The recent news that Vladimir Putin would be running for his old office as president of Russia was greeted by bemusement with many Western observers, myself included, who have been under the impression that Putin has been running the country from a different chair and that little would change. One person who seems not to share that view is President Dmitry Medvedev, who last week asserted his constitutional authority in a rather public dressing down of finance minister and deputy premier Alexei Kudrin. 

Speaking in Washington the day after the announcement at the United Russia convention of the job swap, Kudrin told reporters that, “I do not see myself in a new government,” adding, while “nobody has offered me the job, I think that the disagreements I have will not allow me to join this government.”
Medvedev saw this as a sign of insubordination and dressed Kudrin down in a public forum: 

The president pointedly told Kudrin, “If you think your views on Russia’s economic agenda differ from mine as president, you can resign. But you have to answer right here and now. Are you going to resign?”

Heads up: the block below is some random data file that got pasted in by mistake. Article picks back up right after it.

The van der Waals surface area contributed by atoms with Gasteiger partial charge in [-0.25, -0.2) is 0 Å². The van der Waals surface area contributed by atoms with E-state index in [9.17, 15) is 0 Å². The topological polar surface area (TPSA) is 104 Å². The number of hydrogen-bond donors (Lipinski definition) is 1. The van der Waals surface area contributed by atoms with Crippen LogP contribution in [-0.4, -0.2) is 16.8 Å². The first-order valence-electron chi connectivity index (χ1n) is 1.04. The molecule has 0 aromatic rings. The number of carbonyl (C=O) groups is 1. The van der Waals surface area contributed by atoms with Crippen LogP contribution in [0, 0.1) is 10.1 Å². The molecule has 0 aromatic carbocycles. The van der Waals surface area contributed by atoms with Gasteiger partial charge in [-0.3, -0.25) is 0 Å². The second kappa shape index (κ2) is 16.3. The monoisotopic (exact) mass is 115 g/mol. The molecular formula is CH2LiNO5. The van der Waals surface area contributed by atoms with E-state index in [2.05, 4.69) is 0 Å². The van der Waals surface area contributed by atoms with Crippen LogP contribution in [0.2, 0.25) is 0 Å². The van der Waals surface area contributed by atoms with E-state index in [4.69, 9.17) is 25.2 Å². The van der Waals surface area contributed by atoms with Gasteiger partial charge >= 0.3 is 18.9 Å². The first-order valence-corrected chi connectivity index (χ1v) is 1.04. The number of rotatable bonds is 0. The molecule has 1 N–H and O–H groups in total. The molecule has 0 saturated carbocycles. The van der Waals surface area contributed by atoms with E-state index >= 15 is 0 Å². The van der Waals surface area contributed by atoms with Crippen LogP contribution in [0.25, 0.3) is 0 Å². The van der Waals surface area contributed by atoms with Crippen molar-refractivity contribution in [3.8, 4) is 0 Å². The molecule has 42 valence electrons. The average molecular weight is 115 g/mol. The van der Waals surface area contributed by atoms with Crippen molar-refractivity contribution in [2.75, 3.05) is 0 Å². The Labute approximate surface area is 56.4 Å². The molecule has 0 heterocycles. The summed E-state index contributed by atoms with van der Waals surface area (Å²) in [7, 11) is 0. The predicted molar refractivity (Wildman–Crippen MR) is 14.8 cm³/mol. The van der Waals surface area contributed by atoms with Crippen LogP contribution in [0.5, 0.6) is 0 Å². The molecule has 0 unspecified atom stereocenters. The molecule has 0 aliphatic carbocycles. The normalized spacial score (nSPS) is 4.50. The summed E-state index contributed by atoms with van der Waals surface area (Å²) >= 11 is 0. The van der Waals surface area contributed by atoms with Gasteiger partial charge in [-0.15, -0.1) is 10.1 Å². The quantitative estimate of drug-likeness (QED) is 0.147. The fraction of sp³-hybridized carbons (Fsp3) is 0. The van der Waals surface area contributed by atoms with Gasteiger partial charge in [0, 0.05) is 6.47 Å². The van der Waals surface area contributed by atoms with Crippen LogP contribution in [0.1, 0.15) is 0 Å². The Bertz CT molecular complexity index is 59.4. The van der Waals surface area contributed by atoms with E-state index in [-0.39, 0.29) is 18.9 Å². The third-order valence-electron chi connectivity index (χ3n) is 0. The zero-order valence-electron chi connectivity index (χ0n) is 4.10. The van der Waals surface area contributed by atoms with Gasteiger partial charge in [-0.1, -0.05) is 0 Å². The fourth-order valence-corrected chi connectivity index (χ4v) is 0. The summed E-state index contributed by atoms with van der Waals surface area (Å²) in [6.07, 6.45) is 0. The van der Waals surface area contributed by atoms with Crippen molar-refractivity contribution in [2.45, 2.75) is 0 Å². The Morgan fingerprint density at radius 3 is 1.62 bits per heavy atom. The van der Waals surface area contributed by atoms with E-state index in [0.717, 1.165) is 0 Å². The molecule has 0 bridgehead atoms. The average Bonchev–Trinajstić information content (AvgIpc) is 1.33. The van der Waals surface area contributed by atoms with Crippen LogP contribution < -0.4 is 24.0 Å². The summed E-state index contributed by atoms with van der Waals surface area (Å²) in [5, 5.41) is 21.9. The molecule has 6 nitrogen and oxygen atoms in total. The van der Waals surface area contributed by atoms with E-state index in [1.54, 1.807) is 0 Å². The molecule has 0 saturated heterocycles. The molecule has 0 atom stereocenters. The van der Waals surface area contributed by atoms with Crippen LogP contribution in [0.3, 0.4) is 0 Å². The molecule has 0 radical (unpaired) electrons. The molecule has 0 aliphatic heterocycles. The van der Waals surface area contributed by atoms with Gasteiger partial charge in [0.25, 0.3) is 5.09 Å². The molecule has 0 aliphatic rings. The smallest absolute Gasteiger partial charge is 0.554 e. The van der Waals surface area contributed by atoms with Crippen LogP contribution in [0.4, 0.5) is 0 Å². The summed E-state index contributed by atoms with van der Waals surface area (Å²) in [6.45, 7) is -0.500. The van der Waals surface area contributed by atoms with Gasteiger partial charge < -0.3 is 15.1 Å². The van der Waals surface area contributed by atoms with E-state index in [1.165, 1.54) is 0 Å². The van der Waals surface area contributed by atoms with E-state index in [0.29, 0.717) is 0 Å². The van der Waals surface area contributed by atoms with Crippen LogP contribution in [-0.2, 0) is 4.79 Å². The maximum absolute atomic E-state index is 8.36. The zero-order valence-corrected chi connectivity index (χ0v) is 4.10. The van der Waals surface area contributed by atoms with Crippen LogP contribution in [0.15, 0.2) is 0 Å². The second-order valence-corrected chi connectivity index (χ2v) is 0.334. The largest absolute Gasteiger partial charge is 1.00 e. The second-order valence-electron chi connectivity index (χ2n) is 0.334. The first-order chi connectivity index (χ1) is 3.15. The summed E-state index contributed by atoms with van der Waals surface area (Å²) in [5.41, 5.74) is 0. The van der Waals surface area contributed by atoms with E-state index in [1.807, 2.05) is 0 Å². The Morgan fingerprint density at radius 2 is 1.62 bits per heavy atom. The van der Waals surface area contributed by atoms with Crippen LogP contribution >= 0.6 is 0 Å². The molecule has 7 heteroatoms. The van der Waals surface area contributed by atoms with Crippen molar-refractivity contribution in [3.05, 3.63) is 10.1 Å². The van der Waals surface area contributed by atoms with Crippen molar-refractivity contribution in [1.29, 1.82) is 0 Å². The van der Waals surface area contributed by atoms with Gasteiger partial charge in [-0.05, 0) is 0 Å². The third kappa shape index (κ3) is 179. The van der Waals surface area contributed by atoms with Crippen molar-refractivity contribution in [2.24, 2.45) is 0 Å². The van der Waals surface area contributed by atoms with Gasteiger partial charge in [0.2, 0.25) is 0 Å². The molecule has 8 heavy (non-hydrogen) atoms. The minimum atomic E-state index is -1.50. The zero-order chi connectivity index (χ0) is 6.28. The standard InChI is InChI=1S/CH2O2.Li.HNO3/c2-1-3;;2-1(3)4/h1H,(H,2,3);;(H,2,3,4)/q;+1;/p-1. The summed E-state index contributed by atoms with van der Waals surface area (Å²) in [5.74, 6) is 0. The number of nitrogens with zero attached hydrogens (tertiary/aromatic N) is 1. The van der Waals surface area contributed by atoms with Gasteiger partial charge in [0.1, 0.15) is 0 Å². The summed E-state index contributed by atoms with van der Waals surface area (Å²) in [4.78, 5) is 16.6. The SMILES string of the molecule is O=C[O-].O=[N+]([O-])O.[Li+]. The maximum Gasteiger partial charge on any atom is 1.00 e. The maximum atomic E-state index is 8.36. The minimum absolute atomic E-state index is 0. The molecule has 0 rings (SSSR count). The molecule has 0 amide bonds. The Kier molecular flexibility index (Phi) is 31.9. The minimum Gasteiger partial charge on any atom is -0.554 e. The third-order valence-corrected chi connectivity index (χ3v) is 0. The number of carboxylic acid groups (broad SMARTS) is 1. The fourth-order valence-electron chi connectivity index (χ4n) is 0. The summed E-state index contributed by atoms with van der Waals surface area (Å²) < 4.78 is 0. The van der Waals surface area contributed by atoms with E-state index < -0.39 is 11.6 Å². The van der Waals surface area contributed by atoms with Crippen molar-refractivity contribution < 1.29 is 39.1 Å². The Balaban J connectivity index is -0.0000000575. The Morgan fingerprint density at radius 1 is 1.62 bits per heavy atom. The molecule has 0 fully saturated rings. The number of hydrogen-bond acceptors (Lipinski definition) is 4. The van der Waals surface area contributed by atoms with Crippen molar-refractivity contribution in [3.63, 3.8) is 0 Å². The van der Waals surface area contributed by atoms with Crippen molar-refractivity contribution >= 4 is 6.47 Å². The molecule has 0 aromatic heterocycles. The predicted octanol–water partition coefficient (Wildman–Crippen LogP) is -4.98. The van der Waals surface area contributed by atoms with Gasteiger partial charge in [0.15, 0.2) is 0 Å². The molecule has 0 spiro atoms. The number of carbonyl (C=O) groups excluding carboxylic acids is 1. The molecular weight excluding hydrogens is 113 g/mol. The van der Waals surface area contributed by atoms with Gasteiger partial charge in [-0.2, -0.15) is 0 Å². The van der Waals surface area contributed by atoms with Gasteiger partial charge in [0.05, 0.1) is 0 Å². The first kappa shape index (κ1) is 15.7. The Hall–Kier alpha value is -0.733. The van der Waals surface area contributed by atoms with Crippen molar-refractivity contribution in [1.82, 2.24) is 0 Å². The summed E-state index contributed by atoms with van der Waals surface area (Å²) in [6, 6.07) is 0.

When Kudrin retorted, “My opinions do differ from yours, but I’ll only take such a decision after I’ve talked to the prime minister,” he was quickly rebuffed. “You can talk to whoever you want, including the prime minister,” Medvedev declared, “But as long as I’m the president, I make these decisions. You’ll have to decide very quickly and give me an answer today. Either you reconsider the differences you’re talking about or, if these differences do exist, I see no alternative than for you to resign. Although this would be an unpleasant outcome.”
Kudrin resigned later that day and was replaced by Anton Siluanov. For his part, he issued a statement saying the differences were over the fiscal direction of Russia, particularly rising defense expenditures, and that “Emotion was neither here nor there.” He added, “On September 24 the structures of power in our country were defined for the long term.”
I remain unconvinced that the Putin-Medvedev switcheroo signals any real power transition. But, clearly, if Kudrin thought Putin would back his play here, he was mistaken.
James Joyner is managing editor of the Atlantic Council.

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